A Minnesota company will not have to provide birth control coverage on its health plans after receiving the same exemption to the federal health care overhaul as Hobby Lobby.
American Manufacturing Co., based in St. Joseph, will not have to provide contraceptive cover in its workplace health insurance plans because its owner, Gregory Hall, is an ordained Catholic deacon in Texas who opposes birth control and sterilization as set out in the Affordable Care Act, the Star Tribune reports.
It becomes the first company in Minnesota to receive the exemption from the Justice Department since a decision by the Supreme Court in the case of Oklahoma-based retailer Hobby Lobby, which ruled that small companies could seek religious exemptions to the birth control mandate.
It means that American Manufacturing will not have to provide any cover for contraceptive drugs or birth control procedures to its 40 staff members.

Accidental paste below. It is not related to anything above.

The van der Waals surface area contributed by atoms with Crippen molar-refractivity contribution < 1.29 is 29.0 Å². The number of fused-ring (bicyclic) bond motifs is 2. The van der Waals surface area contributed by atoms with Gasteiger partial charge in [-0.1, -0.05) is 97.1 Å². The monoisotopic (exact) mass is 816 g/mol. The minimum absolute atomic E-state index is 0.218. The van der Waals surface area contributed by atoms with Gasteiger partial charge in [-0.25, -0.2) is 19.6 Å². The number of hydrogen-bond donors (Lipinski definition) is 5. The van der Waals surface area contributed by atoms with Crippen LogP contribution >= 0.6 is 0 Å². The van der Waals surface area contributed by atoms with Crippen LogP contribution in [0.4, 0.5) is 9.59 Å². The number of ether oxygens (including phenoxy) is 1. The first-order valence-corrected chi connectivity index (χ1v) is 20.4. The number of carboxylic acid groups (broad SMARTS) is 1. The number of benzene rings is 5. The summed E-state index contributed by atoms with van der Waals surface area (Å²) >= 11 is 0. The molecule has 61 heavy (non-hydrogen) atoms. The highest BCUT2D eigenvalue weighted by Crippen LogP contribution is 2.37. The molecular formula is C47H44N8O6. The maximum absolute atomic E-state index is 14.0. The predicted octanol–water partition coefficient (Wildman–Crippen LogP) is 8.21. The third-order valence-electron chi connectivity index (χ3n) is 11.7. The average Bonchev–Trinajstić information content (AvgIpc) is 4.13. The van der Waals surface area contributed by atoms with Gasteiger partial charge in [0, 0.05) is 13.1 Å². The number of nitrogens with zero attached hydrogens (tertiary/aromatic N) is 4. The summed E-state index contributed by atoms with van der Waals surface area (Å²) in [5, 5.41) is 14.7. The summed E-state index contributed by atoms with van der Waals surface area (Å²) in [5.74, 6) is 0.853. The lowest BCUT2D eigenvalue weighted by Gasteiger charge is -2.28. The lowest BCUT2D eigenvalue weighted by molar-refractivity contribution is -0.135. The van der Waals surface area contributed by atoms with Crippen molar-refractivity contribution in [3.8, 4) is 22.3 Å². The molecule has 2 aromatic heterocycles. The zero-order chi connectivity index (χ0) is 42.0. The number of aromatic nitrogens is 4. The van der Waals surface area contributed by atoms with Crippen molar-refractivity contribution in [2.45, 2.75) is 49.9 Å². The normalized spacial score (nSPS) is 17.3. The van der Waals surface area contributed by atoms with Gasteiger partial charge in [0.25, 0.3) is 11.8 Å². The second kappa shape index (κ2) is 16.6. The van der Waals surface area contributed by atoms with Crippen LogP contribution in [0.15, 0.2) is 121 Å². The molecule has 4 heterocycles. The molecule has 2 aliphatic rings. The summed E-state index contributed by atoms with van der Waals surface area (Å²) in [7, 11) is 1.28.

Hall told KSTP he hopes the decision will "encourage others to stand up and assert their fundamental and legal rights".
The Hobby Lobby case sparked protests across the United States between those calling for protection of religious freedoms, and those looking to protect reproductive rights.
The Supreme Court's ruling in favor of craft-store chain Hobby Lobby was greeted with both cheers and jeers in Minnesota when it was announced in July. At the time, it was reported that at least eight similar lawsuits involving Minnesota companies were pending.
Sarah Stoesz, president of Planned Parenthood for Minnesota and the Dakotas, expressed disappointment that American Manufacturing qualified for the exemption.
"It is unbelievable that in 2014, there's still a fight going on about whether women should have access to birth control," she told the Star Tribune. "We know firsthand that access to birth control is both a health care and economic concern for women."